Installation lap damage costly for Ricciardo in Malaysia

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Daniel Ricciardo has revealed that his retirement from last Sunday’s Malaysian Grand Prix was due to damage caused on the installation lap before the race.

Torrential rain hit the Sepang International Circuit just before the start of the race, and Ricciardo was one of many drivers who had an off whilst making their way to the grid.

“Out of the box I wanted to push hard because I knew we’d be starting on the inter tires and I wanted to get a good feel for it in the conditions,” Ricciardo explained. “I came into the corner, started to aquaplane and had that ‘aw crikey’ moment as I slid toward the gravel.

“I had a look and the floor was pretty badly damaged. The mechanics did what they could to fix it on the grid but there was only so much they could do in the short amount of time available.”

The damage didn’t seem to hinder Ricciardo too greatly off the start, and he challenged in the points for the majority of the race.

“The start itself was fine. I managed to gain a couple of positions on the first lap and I think I got in front of both Lotuses. They are quicker than us but I managed to keep them behind.

“But we were getting killed in the high-speed corners with a lot of understeer because of the damage.”

Eventually, Ricciardo retired from the race, and the Australian driver was angry to have suffered the damage in such circumstances.

“That’s how it goes sometimes but I was pretty angry nonetheless.”

Toro Rosso have shown good pace so far this season, with Jean-Eric Vergne scoring the team’s first point in Malaysia, and Ricciardo will be keen to see an upturn in fortunes so he can score his first points of the season at the next race in China.

‘Still quite early’ for Ricciardo to think about Red Bull F1 future

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Daniel Ricciardo feels it is “still quite early” to make a decision about his Red Bull Formula 1 future despite seeing teammate Max Verstappen announce on Friday he would be staying with the team until 2020.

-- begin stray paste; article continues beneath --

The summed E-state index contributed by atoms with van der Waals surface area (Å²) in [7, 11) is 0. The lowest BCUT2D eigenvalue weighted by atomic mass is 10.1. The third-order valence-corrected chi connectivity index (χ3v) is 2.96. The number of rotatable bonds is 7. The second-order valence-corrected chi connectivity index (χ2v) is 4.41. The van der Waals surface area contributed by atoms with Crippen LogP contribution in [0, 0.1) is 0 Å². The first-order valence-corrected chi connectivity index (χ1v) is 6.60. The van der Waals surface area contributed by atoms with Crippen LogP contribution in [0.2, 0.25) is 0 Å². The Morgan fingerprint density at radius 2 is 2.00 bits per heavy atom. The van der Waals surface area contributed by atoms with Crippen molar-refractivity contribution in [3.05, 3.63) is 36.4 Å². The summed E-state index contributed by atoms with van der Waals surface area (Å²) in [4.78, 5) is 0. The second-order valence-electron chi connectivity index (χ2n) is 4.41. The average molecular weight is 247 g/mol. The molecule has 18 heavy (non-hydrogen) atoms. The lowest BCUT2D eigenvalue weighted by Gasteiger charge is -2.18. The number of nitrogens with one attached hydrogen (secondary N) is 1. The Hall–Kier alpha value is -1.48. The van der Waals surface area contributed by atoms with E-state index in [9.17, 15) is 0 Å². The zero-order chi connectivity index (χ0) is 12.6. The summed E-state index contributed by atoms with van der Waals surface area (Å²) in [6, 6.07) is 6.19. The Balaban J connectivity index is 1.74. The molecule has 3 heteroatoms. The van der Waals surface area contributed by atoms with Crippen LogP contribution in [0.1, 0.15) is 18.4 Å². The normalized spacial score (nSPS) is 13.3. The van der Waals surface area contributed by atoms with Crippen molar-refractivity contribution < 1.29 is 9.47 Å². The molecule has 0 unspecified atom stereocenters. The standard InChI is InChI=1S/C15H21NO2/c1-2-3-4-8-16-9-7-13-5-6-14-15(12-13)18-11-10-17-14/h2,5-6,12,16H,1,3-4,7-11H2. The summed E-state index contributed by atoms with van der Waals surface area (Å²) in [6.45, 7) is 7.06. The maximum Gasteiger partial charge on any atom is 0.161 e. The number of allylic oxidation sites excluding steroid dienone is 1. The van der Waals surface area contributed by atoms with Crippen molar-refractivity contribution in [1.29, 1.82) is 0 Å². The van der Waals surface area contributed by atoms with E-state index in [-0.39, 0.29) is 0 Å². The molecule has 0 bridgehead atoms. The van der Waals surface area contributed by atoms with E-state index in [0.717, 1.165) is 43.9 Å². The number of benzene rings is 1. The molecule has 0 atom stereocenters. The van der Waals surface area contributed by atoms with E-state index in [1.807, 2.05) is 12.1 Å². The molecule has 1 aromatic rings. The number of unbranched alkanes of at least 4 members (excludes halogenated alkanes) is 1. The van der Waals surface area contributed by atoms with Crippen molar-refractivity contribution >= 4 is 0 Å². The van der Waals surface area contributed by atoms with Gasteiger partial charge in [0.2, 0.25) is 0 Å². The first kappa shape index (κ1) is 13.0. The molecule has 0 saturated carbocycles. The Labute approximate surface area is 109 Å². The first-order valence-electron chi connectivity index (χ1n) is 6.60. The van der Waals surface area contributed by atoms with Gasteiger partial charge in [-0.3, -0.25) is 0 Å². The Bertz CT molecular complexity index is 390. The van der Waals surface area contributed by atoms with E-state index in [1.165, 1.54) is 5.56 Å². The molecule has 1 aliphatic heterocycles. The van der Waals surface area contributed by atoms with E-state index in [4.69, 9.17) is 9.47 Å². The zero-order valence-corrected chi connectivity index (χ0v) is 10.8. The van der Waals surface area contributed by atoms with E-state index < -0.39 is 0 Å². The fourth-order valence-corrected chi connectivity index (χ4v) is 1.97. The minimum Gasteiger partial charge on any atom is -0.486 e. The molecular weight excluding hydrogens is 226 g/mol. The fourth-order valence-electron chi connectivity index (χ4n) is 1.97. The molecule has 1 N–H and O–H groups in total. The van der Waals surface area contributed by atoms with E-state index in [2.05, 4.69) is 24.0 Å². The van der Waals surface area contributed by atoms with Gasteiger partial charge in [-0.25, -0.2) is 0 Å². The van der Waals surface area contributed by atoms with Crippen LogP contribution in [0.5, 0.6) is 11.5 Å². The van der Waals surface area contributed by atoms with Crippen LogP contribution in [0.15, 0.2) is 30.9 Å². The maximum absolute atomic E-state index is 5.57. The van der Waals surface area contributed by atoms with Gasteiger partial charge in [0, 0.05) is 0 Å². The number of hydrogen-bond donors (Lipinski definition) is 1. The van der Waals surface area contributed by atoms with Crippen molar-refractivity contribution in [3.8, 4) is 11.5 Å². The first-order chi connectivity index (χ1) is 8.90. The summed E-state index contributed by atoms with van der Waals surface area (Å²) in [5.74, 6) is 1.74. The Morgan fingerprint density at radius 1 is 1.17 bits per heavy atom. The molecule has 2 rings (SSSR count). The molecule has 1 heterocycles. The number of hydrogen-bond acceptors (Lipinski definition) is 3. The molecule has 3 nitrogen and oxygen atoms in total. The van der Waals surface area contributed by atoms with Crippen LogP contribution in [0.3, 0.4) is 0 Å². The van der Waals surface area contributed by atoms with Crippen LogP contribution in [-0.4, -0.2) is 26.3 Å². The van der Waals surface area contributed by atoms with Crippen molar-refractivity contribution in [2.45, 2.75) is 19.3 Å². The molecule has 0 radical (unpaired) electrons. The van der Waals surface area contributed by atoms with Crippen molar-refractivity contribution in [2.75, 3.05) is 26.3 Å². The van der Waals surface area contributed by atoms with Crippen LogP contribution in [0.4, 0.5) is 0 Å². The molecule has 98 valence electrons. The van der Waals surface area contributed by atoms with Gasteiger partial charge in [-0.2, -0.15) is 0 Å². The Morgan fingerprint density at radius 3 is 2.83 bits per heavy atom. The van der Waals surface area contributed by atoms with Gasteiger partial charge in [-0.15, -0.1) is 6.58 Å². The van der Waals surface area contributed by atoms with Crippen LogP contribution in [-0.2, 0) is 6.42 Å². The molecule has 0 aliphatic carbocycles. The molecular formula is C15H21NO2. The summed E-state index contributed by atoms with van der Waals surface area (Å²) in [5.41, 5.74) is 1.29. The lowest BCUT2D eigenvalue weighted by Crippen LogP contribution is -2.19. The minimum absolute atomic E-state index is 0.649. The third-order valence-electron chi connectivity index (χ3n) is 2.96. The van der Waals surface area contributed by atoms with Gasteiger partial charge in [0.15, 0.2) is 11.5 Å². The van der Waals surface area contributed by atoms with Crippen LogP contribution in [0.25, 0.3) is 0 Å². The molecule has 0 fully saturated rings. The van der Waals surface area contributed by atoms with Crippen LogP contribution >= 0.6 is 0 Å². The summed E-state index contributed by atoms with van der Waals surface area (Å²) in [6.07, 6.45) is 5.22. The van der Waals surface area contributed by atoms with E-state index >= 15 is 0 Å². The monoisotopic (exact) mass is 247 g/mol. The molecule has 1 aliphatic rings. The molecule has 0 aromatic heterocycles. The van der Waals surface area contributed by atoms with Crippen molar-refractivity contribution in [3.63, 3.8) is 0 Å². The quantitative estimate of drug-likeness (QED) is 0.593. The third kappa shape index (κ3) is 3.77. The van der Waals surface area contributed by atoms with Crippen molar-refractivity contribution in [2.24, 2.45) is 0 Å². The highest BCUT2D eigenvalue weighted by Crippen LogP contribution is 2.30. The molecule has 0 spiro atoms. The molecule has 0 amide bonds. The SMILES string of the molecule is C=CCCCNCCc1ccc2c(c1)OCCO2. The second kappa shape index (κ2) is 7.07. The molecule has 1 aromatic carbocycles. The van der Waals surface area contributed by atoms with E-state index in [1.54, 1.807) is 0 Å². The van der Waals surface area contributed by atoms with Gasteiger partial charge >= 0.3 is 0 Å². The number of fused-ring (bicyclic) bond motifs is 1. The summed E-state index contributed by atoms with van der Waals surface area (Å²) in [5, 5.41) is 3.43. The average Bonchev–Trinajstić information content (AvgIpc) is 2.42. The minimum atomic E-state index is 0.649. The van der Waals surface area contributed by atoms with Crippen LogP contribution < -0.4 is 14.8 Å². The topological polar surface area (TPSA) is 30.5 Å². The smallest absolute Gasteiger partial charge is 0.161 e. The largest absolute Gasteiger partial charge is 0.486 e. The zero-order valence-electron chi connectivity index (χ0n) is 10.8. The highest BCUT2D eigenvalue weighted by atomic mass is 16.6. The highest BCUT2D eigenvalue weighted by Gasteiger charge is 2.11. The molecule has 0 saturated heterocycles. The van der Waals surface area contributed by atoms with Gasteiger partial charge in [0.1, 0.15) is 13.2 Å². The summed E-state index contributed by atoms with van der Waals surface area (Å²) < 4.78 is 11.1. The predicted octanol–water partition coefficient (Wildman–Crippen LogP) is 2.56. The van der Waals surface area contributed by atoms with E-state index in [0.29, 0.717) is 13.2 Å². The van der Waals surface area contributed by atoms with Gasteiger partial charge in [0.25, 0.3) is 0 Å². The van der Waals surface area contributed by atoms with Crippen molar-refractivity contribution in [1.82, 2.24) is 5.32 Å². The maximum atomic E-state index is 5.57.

Verstappen, 20, put pen to paper on an enhanced F1 contract with Red Bull, with his previous deal due to expire at the end of next season in parallel to Ricciardo’s own agreement.

Ricciardo was asked following practice on Friday why he is yet to strike a new deal for himself with Red Bull, and explained he is in no rush to make a final decision when he has over a year to run on his current contract.

“It’s not that I’ve said no to anything. It’s just still quite early I think,” Ricciardo explained.

“People talked a little bit about contracts and the silly season for next year, but I thought that would still happen next year. It’s still quite early.

“If I’m to try and extract some positives out of his news it’s that it gives us good confidence for next year. He and his management see a lot of positives in the team to continue like that.

“I’m 100 per cent here next year, I can at least say that, and I think it gives both of us confidence that we’ll keep progressing the way we are.”

Red Bull said upon announcing Verstappen’s new deal that it wants to “build a team around him”, with the 20-year-old standing out as a once-in-a-generation talent.

The focus surrounding Verstappen has not left Ricciardo feeling as though he is in the shade or in any way playing second-fiddle to the Dutchman, stressing he has no internal concerns at Red Bull.

“For sure, as far as media goes, he certainly gets a lot of attention. He’s broken records for his age and things like that, so rightly so,” Ricciardo said.

“Take the media out of it, as far as inside the team, new parts on the car, things like this, there’s always been parity and equality.”

Verstappen is only the third driver to commit to a deal beyond the end of next season, following Sebastian Vettel at Ferrari and Fernando Alonso at McLaren on multi-year contracts.

All 10 F1 teams have at least one free seat for 2019, making Ricciardo a possible candidate for seats with either Mercedes or Ferrari were he to consider a move away from Red Bull.

Speaking to British broadcaster Sky Sports, Red Bull F1 advisor Helmut Marko said he felt Ricciardo was “putting himself on the market” by waiting to make a decision on his future, but that talks would take place when possible.